Aging as a natural monastery

Aging as a natural monastery

What is a monastery? How do monasteries work? St Benedict (480-547AD) who is considered the founder of Western monasticism, offered this counsel as an essential rule for his monks: Stay in your cell and it will teach all you need to know.

Properly understood, this is a rich metaphor, not a literal counsel. When he is telling a monk to stay in his cell and let it teach him what he needs to know, he is not referring to a literal monk’s cell in a monastery. He is referring to the state of life in which a monk or anyone else finds himself or herself.

Sometimes this has been expressed in Christian spirituality as being faithful to your duties of state. The idea here being that if you are faithful in love and in good heart to the situation in life in which you find yourself, life itself will bring you to maturity and virtue.


For example, a mother who gives herself over in selflessness and fidelity to raising her children will be brought to maturity and altruism through that process. Her home will be her monk’s cell and she will be metaphorically the Abbess of the monastery (with some very young monks) and staying inside that monastery, her home, will teach her all she needs to know.

She will be raising children, but they will also be raising her. Motherhood will teach her what she needs to know and will turn her into a wise elder, a biblical and archetypal Sophia.

In the first centuries of Christianity, martyrdom was seen as the ideal way for a Christian to end his or her days here on earth”

The process of aging is a natural monastery. If we live long enough, eventually the aging process turns everyone into a monk. Monks take four vows: poverty, chastity, obedience, and perseverance.

The process of aging which moves us (seemingly without mercy) toward marginalisation, dependence on others, away from an active sex life, and into a living situation from which there will be no escape, in a manner of speaking, imposes those four vows on us.

But, as St Benedict counsels, this can teach us all we need to know, and has a unique power to mature us in a very deep way. Monks have secrets worth knowing. So does the aging process.

This can be particularly instructive vis-à-vis how we can make our final days and our death a more radical gift to others. In the first centuries of Christianity, martyrdom was seen as the ideal way for a Christian to end his or her days here on earth.


It was seen as a radical way of imitating Christ and giving your death away as a gift. Of course, this had to be rethought after Christianity became the state religion and emperors no longer martyred Christians. What followed then were various attempts at doing this, metaphorically martyrdom.

One fairly popular way of doing it was that, after raising their children and reaching retirement, a couple would leave each other and each would go off to a separate monastery and live out the rest of his or her life as a monk or a nun.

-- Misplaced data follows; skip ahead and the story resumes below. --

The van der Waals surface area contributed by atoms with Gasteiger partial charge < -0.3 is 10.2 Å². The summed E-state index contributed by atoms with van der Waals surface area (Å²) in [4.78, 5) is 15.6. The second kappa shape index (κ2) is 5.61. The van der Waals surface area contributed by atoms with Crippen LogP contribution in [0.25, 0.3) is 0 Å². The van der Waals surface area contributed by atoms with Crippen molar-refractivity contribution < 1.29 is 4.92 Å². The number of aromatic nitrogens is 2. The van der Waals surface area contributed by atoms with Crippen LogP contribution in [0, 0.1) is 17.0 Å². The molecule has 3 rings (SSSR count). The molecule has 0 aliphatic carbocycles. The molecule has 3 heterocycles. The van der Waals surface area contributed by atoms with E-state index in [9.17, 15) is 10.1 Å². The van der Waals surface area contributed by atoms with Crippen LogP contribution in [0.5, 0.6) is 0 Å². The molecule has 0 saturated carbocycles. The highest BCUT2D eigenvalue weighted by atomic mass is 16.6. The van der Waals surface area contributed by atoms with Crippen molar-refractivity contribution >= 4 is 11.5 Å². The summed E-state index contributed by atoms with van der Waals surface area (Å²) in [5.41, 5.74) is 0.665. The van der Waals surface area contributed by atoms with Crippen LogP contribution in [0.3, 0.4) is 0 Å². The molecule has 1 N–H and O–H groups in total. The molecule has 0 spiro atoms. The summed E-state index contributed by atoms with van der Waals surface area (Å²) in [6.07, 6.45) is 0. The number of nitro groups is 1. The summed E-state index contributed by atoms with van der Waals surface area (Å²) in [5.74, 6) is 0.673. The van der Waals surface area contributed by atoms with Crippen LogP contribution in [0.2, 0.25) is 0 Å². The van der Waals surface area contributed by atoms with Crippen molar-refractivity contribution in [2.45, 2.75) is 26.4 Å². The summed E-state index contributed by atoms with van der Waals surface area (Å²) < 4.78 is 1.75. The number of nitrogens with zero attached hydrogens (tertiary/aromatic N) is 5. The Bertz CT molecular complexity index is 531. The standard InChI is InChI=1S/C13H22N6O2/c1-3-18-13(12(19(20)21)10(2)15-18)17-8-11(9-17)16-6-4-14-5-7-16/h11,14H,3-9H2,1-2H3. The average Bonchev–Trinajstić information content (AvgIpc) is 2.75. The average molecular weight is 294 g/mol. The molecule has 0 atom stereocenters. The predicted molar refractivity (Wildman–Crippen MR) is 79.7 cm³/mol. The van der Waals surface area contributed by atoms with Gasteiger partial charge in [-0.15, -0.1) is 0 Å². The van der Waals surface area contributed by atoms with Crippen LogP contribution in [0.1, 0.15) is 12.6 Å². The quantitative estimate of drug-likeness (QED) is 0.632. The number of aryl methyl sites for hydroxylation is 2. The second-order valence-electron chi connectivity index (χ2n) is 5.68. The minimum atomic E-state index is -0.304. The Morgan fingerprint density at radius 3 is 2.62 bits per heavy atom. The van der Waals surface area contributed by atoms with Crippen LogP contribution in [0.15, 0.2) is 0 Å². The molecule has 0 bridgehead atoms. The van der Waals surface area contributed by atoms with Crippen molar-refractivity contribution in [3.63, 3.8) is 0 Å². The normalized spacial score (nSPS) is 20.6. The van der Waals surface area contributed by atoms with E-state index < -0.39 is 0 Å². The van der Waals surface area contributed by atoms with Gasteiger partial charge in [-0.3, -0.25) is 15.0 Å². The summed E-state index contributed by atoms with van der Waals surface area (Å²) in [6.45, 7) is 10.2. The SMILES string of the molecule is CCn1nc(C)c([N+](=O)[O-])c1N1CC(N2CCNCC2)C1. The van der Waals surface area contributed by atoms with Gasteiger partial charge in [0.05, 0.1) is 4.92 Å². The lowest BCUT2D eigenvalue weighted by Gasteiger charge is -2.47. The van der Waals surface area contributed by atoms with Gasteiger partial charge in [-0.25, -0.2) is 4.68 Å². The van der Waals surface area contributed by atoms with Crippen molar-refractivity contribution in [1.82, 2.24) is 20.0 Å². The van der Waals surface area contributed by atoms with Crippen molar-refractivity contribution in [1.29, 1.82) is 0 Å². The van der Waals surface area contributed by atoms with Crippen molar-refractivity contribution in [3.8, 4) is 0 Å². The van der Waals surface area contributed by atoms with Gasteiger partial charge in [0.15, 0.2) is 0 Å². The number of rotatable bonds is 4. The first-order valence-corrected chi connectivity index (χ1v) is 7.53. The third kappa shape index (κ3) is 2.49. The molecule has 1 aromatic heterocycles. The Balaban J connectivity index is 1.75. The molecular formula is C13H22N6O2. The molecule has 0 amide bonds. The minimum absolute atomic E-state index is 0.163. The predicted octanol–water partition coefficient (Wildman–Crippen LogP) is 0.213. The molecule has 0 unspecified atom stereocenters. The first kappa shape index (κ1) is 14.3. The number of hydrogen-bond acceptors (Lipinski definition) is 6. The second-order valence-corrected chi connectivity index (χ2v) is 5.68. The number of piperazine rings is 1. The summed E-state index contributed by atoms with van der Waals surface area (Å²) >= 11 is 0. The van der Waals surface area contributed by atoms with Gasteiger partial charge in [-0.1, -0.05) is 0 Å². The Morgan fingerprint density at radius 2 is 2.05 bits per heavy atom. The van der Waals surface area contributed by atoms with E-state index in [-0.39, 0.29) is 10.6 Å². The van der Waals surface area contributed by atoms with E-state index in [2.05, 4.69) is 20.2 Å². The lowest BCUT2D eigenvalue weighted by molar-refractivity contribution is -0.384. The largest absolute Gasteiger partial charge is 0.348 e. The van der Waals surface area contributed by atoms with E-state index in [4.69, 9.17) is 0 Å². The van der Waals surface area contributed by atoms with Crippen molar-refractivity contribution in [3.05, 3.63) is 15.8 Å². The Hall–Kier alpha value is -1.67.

The aging process will do it for us. It will turn us into a sannyasin and put us into the dark night of the spirit”

Classical Christian mystics speak about how in the last phase of our lives we should enter something they call the dark night of the spirit, namely, that we proactively make a radical decision grounded in faith to move into a situation in life where we can no longer take care of ourselves but must trust, in raw faith, that God will provide for us. This parallels Hindu spirituality which suggests that in the last, fully mature stage of life we should become a sannyasin, a holy old beggar.

I suspect that most of us will never proactively cut off all our former securities and, on purpose, place ourselves in a situation within which we are helpless to provide for and take care of ourselves. But this is where nature steps in. The aging process will do it for us. It will turn us into a sannyasin and put us into the dark night of the spirit.


How? As we age and our health declines and we find ourselves more marginalised in terms of having a vital place within society, we will progressively lose our capacity to take care of ourselves. Eventually, if we live long enough, for most of us it will mean moving into an assisted facility, which is in effect a natural monastery.

What an apt metaphor! An assisted living facility as a natural monastery. The metaphor is also apropos for what it means to (by conscription) enter the dark night of the spirit and what it means to be a holy old beggar, a sannyasin.

In essence it means this: When someone is in an assisted living facility, irrespective of whether he or she is a millionaire or a pauper, the rules are the same for everyone. Since you can no longer take care of yourself (and indeed you don’t have to) you live a monastic life of obedience and dependence.

In assisted living, you live by the monastic bell and you die as a holy old beggar.